Allister would have rather been out surfing than holding the camera that day, but he wasn't able to get in the water because of the new tattoo on his skinny rear end which, incidentally, they've also captured on full-color video. Everyone in the shop has seen it several times but Allister wants to screen it again for me.
Tattooing obligations aside, these guys surf twice a day. Although surfing has become an established sport on Vancouver Island, Canadian surfing is still a well-kept secret. So well-kept, in fact, that at a recent surfing trade show in San Diego, Allister had trouble getting people to take him seriously.
"People were constantly underestimating us because we're from Canada," he says. "They have no idea that we surf up here. They thought we'd come to buy surfboards to hang on the wall for decoration!"
Originally from Maple Ridge, British Columbia, Allister has no plans to move back to the mainland. "I love to surf and living here lets me go any time I want," he says. "It's a good lifestyle. In the city, you look at people and you can tell they don't like what they're doing. Life's too short."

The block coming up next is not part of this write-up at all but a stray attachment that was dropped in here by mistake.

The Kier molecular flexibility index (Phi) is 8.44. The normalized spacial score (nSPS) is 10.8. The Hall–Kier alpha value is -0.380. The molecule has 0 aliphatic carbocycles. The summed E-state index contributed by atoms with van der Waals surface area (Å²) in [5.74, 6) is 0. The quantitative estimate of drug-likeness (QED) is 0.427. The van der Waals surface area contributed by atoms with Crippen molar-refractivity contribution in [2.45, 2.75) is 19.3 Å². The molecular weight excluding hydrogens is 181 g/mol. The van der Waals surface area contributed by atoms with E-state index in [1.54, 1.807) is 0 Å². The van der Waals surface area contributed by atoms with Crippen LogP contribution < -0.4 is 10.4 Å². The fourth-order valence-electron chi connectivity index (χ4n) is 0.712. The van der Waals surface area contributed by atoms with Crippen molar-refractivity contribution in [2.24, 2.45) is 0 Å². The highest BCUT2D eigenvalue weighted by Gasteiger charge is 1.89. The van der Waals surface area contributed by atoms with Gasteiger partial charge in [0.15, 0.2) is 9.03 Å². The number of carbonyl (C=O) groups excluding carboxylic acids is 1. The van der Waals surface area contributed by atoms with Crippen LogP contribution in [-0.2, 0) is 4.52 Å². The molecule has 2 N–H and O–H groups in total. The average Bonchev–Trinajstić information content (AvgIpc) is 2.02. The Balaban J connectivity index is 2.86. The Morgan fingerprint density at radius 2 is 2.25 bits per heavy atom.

Adam Smallwood, one of the stars of Allister's surf video, has also adapted his life to the pursuit of waves. He came to Tofino from Toronto five years ago and hasn't looked back. Adam, 24, started surfing on Lake Ontario and was immediately hooked.
"In high school my English essays were about surfing, my history paper was about the first surfers in Polynesia, and I even built a surfboard in art class," he says with an easy grin. "Then I bought a one-way ticket to Vancouver. I showed up at Long Beach with nothing but the clothes on my back. I've been here ever since."
A Passion for Practice
Not the type to do anything in half measures, Adam recalls one of his first days surfing Long Beach. He was in the water for 12 hours straight before passing out from sunstroke. These days Adam has a career in surfing. He is a surf instructor, repairs surfboards, and works as a guide for a fly-in adventure company that pays him to escort groups out to a secluded beach on Nootka Island for a week of hard-core surfing. It isn't difficult to see that Adam loves his work.
Adam's friend Mike Stupka, 20, has curly white hair and looks more the "California Surfer" type, although he probably wouldn't like to hear it. Growing up on the east coast of Vancouver Island, he became addicted to surfing at an early age, thanks to numerous family camping trips to Long Beach.